C++ Optimization in C++ Small Object Optimization


Example

Small object optimization is a technique which is used within low level data structures, for instance the std::string (Sometimes referred to as Short/Small String Optimization). It's meant to use stack space as a buffer instead of some allocated memory in case the content is small enough to fit within the reserved space.

By adding extra memory overhead and extra calculations, it tries to prevent an expensive heap allocation. The benefits of this technique are dependent on the usage and can even hurt performance if incorrectly used.

Example

A very naive way of implementing a string with this optimization would the following:

#include <cstring>

class string final
{
    constexpr static auto SMALL_BUFFER_SIZE = 16;

    bool _isAllocated{false};                       ///< Remember if we allocated memory
    char *_buffer{nullptr};                         ///< Pointer to the buffer we are using
    char _smallBuffer[SMALL_BUFFER_SIZE]= {'\0'};   ///< Stack space used for SMALL OBJECT OPTIMIZATION

public:
    ~string()
    {
        if (_isAllocated)
            delete [] _buffer;
    }        

    explicit string(const char *cStyleString)
    {
        auto stringSize = std::strlen(cStyleString);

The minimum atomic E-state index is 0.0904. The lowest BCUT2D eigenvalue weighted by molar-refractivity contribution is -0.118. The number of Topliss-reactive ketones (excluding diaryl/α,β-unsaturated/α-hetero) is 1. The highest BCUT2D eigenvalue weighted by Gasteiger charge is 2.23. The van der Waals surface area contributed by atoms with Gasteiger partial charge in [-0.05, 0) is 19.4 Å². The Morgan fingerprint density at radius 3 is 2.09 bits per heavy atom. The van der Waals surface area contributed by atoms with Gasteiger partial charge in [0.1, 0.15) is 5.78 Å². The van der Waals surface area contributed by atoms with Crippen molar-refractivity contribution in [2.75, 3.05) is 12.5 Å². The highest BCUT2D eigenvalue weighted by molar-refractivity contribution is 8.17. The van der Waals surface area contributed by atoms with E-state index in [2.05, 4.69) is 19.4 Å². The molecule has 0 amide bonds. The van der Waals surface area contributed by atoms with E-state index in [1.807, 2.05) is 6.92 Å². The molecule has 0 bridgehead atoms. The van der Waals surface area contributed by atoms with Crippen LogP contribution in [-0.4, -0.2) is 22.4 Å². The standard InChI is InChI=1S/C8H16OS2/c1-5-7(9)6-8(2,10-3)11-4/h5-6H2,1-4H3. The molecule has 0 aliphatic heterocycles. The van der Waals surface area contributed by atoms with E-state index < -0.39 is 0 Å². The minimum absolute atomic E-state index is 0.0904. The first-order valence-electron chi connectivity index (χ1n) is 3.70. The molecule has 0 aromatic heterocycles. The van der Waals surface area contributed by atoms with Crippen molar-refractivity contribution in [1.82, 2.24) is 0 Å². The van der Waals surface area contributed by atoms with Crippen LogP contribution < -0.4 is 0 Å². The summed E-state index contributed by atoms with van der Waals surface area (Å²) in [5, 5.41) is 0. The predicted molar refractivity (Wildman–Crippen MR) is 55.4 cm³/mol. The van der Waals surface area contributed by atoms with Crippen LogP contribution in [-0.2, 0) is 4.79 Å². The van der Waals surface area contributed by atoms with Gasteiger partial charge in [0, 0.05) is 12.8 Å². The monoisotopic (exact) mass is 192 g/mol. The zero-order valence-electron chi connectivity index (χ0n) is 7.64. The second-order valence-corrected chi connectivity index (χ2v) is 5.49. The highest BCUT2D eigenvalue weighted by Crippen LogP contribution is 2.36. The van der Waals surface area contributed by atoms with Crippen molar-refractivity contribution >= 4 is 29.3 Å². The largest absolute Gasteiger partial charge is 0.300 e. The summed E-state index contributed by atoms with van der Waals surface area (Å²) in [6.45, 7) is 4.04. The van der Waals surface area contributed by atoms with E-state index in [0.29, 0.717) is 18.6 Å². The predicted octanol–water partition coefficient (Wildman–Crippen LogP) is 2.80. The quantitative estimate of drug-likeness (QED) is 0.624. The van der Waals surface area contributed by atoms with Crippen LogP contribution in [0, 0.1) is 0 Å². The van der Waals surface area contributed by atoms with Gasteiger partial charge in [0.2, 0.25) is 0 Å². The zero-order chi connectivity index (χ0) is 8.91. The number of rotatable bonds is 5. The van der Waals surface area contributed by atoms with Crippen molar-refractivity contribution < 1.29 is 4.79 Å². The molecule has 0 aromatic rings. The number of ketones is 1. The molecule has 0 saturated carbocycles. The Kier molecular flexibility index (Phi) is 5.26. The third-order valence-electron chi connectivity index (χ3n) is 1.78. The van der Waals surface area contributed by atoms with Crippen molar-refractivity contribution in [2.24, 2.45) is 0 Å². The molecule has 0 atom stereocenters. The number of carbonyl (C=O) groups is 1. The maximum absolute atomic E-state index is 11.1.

_isAllocated = (stringSize > SMALL_BUFFER_SIZE);
        if (_isAllocated)
            _buffer = new char[stringSize];
        else
            _buffer = &_smallBuffer[0];
        std::strcpy(_buffer, &cStyleString[0]);
    }

    string(string &&rhs)
       : _isAllocated(rhs._isAllocated)
       , _buffer(rhs._buffer)
       , _smallBuffer(rhs._smallBuffer) //< Not needed if allocated
    {
        if (_isAllocated)
        {
           // Prevent double deletion of the memory
           rhs._buffer = nullptr;
        }
        else
        {
            // Copy over data
            std::strcpy(_smallBuffer, rhs._smallBuffer);
            _buffer = &_smallBuffer[0];
        }
    }
    // Other methods, including other constructors, copy constructor,
    // assignment operators have been omitted for readability
};

As you can see in the code above, some extra complexity has been added in order to prevent some new and delete operations. On top of this, the class has a larger memory footprint which might not be used except in a couple of cases.

Often it is tried to encode the bool value _isAllocated, within the pointer _buffer with bit manipulation to reduce the size of a single instance (intel 64 bit: Could reduce size by 8 byte). An optimization which is only possible when its known what the alignment rules of the platform is.

When to use?

As this optimization adds a lot of complexity, it is not recommended to use this optimization on every single class. It will often be encountered in commonly used, low-level data structures. In common C++11 standard library implementations one can find usages in std::basic_string<> and std::function<>.

As this optimization only prevents memory allocations when the stored data is smaller than the buffer, it will only give benefits if the class is often used with small data.

A final drawback of this optimization is that extra effort is required when moving the buffer, making the move-operation more expensive than when the buffer would not be used. This is especially true when the buffer contains a non-POD type.